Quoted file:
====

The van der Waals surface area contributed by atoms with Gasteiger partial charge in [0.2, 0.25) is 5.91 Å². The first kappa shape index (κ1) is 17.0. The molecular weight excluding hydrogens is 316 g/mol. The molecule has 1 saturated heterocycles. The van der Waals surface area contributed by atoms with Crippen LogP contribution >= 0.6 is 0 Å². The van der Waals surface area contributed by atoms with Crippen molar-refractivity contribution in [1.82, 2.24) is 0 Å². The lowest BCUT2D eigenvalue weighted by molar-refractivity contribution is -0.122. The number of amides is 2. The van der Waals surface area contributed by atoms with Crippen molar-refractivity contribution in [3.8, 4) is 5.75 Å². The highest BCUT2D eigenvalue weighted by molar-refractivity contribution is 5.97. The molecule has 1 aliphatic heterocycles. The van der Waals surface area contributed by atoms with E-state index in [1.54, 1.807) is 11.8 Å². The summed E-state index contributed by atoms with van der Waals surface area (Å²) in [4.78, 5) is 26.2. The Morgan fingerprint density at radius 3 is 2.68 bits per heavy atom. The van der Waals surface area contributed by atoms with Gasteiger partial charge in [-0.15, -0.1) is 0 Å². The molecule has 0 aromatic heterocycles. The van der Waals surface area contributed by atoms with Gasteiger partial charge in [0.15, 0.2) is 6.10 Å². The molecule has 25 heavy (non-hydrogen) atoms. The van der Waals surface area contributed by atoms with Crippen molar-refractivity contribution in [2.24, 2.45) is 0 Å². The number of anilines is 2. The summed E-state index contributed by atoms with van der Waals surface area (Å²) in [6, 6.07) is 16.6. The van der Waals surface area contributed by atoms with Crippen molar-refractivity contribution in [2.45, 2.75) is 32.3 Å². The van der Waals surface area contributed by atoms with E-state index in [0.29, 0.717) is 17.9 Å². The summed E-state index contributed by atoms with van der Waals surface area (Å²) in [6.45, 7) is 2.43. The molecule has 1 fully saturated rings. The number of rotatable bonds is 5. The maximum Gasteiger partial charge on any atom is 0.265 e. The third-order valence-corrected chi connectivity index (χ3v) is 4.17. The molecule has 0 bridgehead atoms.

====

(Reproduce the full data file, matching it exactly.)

The van der Waals surface area contributed by atoms with Gasteiger partial charge in [0.2, 0.25) is 5.91 Å². The first kappa shape index (κ1) is 17.0. The molecular weight excluding hydrogens is 316 g/mol. The molecule has 1 saturated heterocycles. The van der Waals surface area contributed by atoms with Crippen LogP contribution >= 0.6 is 0 Å². The van der Waals surface area contributed by atoms with Crippen molar-refractivity contribution in [1.82, 2.24) is 0 Å². The lowest BCUT2D eigenvalue weighted by molar-refractivity contribution is -0.122. The number of amides is 2. The van der Waals surface area contributed by atoms with Crippen molar-refractivity contribution in [3.8, 4) is 5.75 Å². The highest BCUT2D eigenvalue weighted by molar-refractivity contribution is 5.97. The molecule has 1 aliphatic heterocycles. The van der Waals surface area contributed by atoms with E-state index in [1.54, 1.807) is 11.8 Å². The summed E-state index contributed by atoms with van der Waals surface area (Å²) in [4.78, 5) is 26.2. The Morgan fingerprint density at radius 3 is 2.68 bits per heavy atom. The van der Waals surface area contributed by atoms with Gasteiger partial charge in [-0.15, -0.1) is 0 Å². The molecule has 0 aromatic heterocycles. The van der Waals surface area contributed by atoms with Gasteiger partial charge in [0.15, 0.2) is 6.10 Å². The molecule has 25 heavy (non-hydrogen) atoms. The van der Waals surface area contributed by atoms with Crippen molar-refractivity contribution in [2.24, 2.45) is 0 Å². The number of anilines is 2. The summed E-state index contributed by atoms with van der Waals surface area (Å²) in [6, 6.07) is 16.6. The van der Waals surface area contributed by atoms with Crippen molar-refractivity contribution in [2.45, 2.75) is 32.3 Å². The van der Waals surface area contributed by atoms with E-state index in [0.29, 0.717) is 17.9 Å². The summed E-state index contributed by atoms with van der Waals surface area (Å²) in [6.45, 7) is 2.43. The molecule has 1 fully saturated rings. The number of rotatable bonds is 5. The maximum Gasteiger partial charge on any atom is 0.265 e. The third-order valence-corrected chi connectivity index (χ3v) is 4.17. The molecule has 0 bridgehead atoms.